Following a meeting at the Institute of Naval Medicine with Surgeon Commodore Jim Sykes, it was agreed that the Foundation would sponsor the United Services Section of the RSM annual Research Prize from 2007. The Section Meeting is devoted to presentations by two military doctors in training from each of the three services. Abstracts are submitted to the Defence Postgraduate Dean during the year, and six speakers are selected. The Foundation agreed to award a prize to the speaker who gave the best presentation, with further prizes for the remaining speakers. Additional sponsorship was offered in early 2012 to cover a full research day in addition to the prizes, and this event is now known as the Colt Foundation Military Medicine Research Day. The meeting takes place in December each year at the RSM.
University of Edinburgh
A grant of £207,142 was awarded to the University of Edinburgh in November 2011 for research to be carried out by Dr Rodger Duffin, Dr Nick Mills and Dr Jen Raftis entitled "Translocation and systemic distribution of inhaled gold nanoparticles". Work started in January 2012 and Jen Raftis can be contacted on firstname.lastname@example.org.
University of Oxford
The Trustees agreed to fund a study entitled "Translating recent advances in human physiology and genetics into improvements in health of miners at high altitudes in the Andes". The grant is for £191,732 and the work is expected to take two years. Professor Peter Robbins is leading the study based in Oxford, with Professor Fabiola Leon-Velarde in Peru, and Professor Robbins can be contacted on email@example.com
Deafness Research UK/University of Manchester
The Trustees awarded a grant of £134,830 over two years to Professor Chris Plack and Dr Kathryn Hopkins at the School of Psychological Sciences at the University of Manchester for research into detecting the early effects of occupational noise damage to hearing. The work started in early 2012. Professor Plack can be contacted on firstname.lastname@example.org
The Institute of Occupational Medicine (IOM) Edinburgh
Dr John Cherrie, working with Professor Damien McElvenny and Dr Martie van Tongeren, will be looking at "The mortality of workers with occupational lead exposure". The team was awarded a grant of £79,899 to cover this study. The work started in September 2011. Dr Cherrie can be contacted on email@example.com. Professor McElvenny can be contacted on firstname.lastname@example.org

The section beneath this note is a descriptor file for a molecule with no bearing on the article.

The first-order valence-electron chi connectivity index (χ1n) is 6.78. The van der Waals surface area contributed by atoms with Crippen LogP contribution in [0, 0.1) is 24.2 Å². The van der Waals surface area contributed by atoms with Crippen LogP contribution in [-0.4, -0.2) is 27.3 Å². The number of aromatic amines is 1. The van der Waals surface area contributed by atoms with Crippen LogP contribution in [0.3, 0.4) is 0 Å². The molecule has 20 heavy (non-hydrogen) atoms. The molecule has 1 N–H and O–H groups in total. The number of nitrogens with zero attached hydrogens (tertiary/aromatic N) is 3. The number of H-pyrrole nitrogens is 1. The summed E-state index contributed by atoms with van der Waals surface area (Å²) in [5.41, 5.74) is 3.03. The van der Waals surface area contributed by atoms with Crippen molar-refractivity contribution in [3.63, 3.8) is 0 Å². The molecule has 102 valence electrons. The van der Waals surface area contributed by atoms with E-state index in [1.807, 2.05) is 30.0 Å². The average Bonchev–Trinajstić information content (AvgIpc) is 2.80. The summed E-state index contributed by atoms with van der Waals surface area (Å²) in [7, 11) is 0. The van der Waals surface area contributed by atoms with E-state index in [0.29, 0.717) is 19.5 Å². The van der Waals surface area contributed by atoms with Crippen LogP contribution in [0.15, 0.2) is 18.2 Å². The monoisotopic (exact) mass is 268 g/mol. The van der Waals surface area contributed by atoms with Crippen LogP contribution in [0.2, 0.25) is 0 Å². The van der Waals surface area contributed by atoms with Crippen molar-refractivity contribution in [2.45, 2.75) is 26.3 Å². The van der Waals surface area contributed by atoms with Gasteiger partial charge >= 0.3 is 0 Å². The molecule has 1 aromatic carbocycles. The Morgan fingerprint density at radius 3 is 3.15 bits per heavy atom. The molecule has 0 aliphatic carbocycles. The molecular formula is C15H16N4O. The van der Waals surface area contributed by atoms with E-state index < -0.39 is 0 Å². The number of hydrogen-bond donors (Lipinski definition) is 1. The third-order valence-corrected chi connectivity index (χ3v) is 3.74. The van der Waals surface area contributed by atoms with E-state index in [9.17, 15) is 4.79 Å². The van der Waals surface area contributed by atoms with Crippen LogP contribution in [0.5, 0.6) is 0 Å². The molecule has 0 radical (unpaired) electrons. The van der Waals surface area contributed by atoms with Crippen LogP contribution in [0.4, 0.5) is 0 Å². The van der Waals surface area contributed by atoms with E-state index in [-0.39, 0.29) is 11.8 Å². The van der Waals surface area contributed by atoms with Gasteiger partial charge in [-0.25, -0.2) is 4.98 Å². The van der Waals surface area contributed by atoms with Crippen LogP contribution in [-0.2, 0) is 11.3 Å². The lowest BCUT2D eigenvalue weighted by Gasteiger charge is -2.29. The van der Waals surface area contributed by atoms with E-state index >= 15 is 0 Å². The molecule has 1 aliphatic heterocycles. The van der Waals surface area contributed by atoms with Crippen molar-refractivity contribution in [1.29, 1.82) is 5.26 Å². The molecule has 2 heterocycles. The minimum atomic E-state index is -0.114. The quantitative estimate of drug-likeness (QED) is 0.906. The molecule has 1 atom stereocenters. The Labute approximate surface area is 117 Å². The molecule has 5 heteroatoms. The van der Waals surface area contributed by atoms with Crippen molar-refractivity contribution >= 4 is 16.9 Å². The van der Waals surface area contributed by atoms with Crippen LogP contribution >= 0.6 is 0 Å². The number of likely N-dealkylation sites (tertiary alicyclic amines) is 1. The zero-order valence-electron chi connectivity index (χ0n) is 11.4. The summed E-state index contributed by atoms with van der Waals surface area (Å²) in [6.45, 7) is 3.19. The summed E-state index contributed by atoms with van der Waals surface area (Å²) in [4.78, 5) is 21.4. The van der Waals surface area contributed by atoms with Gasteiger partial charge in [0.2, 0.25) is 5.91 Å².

University of Manchester
A new grant was awarded to Professor Raymond Agius for a two year study entitled "Further development, evaluation and dissemination of a model to predict the asthmagenicity of chemicals". Work started in early 2011, in collaboration with Dr Martin Seed from Manchester, and also Dr James Jarvis from the University of Edinburgh. Dr Jarvis was a previous Colt Foundation PhD student in Edinburgh. Professor Agius can be contacted on
Edinburgh Napier University
The Trustees agreed to fund a three year study at Napier University, led by Professor Vicki Stone with Dr David Brown and Dr Keith Guy (all Napier), and Professor Ken Donaldson and Dr Rodger Duffin (University of Edinburgh) entitled "The role of nanoparticle-protein interactions in determining the toxic consequences of nanoparticle exposure" at a cost of £287,282. The work started in 2009. Professor Stone and her team moved to Heriot-Watt University at the end of 2010, and the work was completed at Heriot-Watt during 2012. Professor Stone can be contacted on email@example.com and Professor Donaldson on firstname.lastname@example.org.
University College London (UCL) Centre for Sexual Health and HIV Research
A grant of £89,491 over eighteen months was agreed for work entitled "The impact of HIV/AIDS and antiretroviral therapy on mortality in South African platinum miners: 1992 - 2008". This work was led by Dr Pam Sonnenberg, who has previously been supported with a Colt Foundation PhD Fellowship, and also during her previous work in South Africa while based at the London School of Hygiene and Tropical Medicine. The final report was submitted in early 2011. Pam can be contacted on PSonnenberg@gum.ucl.ac.uk
London School of Hygiene & Tropical Medicine